Dunn: One of my biggest priorities has been getting really crisp on our talent philosophy and how we manage talent to achieve our business strategy. We have a unique model of care at VillageMD and that can only be realized through people creating experiences for patients day-to-day. We can’t achieve that success without organizational capabilities. So, a big part of my discovery phase I’m in right now is getting out into the market. I want to experience firsthand what is required to run the business and that can truly enable me to connect that talent strategy to those business objectives.
Learn more at “How Benefits Can Address Racial Inequity,” a panel discussion taking place during the free, virtual Health & Benefits Conference, May 11-13. Register here.
HRE: Looking back on your HR career, how do you think the role of the HR leader itself has evolved during your time in the field?
Dunn: I’ve been in HR my entire career and I can remember when the Personnel Office was deep in the basement of the building and really just focused on conducting transactions. We’ve gone from being order-takers to strategic decision-makers. We’re much more influential, embracing data to drive decisions, able to lead decisions around talent and total rewards–truly being a business partner. The other thing I’ve observed as a driver of this evolution of the HR leader is the fact that people don’t stay at their companies their entire careers anymore. There’s a greater demand to get the best out of people during the time you have them. It’s a different mindset for HR professionals, and we have to focus more on shortening time to productivity and enabling people to be successful and add value during their time with us.
HRE: What are one or two lessons you wish you had known about finding success in HR when you started out?
Dunn: The first thing is realizing that the career ladder isn’t the only option; career lattices can truly prepare you for success. Being more focused on the skills I needed to develop versus progressive titles on a business card was a key learning. Another is to remember not to lose sight of those who lift you up on your climb. I’ve personally experienced significant losses throughout my career and my biggest regret was not being intentional about my focus on what I like to call “the big rocks.” Imagine you have a glass vase in front of you with a bunch of big rocks and they symbolize the people and things that mean most in your life. The pebbles and the sludge of work will always be there in every role, but if you focus on putting the pebbles and the sludge in your vase first, the big rocks won’t fit. So, you have to commit to putting the big rocks in first–your family, your self-care, mental health, friends, passions. You’ll be amazed that the pebbles will always find their way around the big rocks. I learned that the hard way but when you can truly figure out how to integrate work and life early on, that can make all the difference.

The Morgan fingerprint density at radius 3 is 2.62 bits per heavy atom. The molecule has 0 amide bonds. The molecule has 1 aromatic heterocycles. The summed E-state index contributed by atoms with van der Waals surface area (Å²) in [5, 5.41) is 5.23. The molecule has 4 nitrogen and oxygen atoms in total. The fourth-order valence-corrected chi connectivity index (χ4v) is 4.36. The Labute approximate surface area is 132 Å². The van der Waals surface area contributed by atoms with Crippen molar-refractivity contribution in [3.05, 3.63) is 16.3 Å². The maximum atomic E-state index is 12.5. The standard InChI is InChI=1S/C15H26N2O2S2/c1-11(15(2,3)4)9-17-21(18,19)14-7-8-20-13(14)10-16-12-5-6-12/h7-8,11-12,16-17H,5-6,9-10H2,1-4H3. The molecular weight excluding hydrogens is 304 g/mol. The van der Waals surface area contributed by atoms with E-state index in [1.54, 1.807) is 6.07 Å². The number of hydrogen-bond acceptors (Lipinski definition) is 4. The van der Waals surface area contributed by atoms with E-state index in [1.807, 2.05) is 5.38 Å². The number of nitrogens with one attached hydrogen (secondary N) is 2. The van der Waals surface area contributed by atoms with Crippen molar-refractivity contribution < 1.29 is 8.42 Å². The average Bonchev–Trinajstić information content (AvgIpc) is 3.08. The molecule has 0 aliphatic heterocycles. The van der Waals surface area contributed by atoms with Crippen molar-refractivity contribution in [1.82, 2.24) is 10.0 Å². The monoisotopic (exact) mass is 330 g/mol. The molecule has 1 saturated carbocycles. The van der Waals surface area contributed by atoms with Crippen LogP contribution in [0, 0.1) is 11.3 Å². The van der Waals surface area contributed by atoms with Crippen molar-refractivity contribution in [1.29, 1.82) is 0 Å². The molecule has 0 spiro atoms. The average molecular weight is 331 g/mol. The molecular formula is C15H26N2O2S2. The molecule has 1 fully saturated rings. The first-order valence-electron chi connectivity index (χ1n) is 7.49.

HRE: If you hadn’t entered HR, where do you think your career would have taken you?
Dunn: I was an Army brat and after my dad retired, he became a middle school science teacher. I have such fond memories of helping him set up his classroom every fall and helping grade papers and making lessons. I think I would have been in some type of professor role that would enable me to help young people reach their greatest potential.
HRE: Outside of work, what are you passionate about?
Dunn: Well, I am the single mom of a 5-year-old little boy, so outside of work my time is spent mostly creating experiences for him. One of the positives of the pandemic and homeschooling, if I can even say that, was the opportunity to witness my son’s intellectual curiosity firsthand. We became very passionate about exploring and learning from nature; I now have an all-access pass to all the state parks in Texas. We took an RV out last summer and explored as many state parks as possible. He’s also one of those kids who loves PBS’ Wild Kratts, so we’re always on some type of “creature adventure,” as he calls them.